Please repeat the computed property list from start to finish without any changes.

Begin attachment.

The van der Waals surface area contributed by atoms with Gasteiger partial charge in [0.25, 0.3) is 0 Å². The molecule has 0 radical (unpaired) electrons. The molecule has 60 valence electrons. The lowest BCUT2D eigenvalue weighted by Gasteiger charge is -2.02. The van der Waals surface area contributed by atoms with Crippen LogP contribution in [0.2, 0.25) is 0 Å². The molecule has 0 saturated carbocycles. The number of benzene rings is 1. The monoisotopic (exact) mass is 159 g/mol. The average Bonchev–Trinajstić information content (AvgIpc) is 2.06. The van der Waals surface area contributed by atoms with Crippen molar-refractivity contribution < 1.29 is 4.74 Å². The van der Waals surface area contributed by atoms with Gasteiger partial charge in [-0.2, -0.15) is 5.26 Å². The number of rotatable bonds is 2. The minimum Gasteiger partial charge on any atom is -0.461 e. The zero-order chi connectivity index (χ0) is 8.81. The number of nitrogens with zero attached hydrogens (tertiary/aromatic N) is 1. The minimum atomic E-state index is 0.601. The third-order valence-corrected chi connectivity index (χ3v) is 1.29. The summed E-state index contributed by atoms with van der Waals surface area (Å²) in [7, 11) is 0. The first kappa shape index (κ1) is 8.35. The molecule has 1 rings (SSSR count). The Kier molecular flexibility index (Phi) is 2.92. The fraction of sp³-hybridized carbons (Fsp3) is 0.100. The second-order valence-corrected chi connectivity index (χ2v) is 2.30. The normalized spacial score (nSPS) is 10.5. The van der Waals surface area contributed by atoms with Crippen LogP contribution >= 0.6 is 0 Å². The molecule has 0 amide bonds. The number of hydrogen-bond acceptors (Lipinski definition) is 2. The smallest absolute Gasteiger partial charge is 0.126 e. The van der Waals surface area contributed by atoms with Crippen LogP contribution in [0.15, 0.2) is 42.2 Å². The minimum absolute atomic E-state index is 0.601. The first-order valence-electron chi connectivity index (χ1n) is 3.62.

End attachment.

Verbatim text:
The van der Waals surface area contributed by atoms with Gasteiger partial charge in [0.25, 0.3) is 0 Å². The molecule has 0 radical (unpaired) electrons. The molecule has 60 valence electrons. The lowest BCUT2D eigenvalue weighted by Gasteiger charge is -2.02. The van der Waals surface area contributed by atoms with Crippen LogP contribution in [0.2, 0.25) is 0 Å². The molecule has 0 saturated carbocycles. The number of benzene rings is 1. The monoisotopic (exact) mass is 159 g/mol. The average Bonchev–Trinajstić information content (AvgIpc) is 2.06. The van der Waals surface area contributed by atoms with Crippen molar-refractivity contribution < 1.29 is 4.74 Å². The van der Waals surface area contributed by atoms with Gasteiger partial charge in [-0.2, -0.15) is 5.26 Å². The number of rotatable bonds is 2. The minimum Gasteiger partial charge on any atom is -0.461 e. The zero-order chi connectivity index (χ0) is 8.81. The number of nitrogens with zero attached hydrogens (tertiary/aromatic N) is 1. The minimum atomic E-state index is 0.601. The third-order valence-corrected chi connectivity index (χ3v) is 1.29. The summed E-state index contributed by atoms with van der Waals surface area (Å²) in [7, 11) is 0. The first kappa shape index (κ1) is 8.35. The molecule has 1 rings (SSSR count). The Kier molecular flexibility index (Phi) is 2.92. The fraction of sp³-hybridized carbons (Fsp3) is 0.100. The second-order valence-corrected chi connectivity index (χ2v) is 2.30. The normalized spacial score (nSPS) is 10.5. The van der Waals surface area contributed by atoms with Crippen LogP contribution >= 0.6 is 0 Å². The molecule has 0 amide bonds. The number of hydrogen-bond acceptors (Lipinski definition) is 2. The smallest absolute Gasteiger partial charge is 0.126 e. The van der Waals surface area contributed by atoms with Crippen LogP contribution in [0.15, 0.2) is 42.2 Å². The minimum absolute atomic E-state index is 0.601. The first-order valence-electron chi connectivity index (χ1n) is 3.62.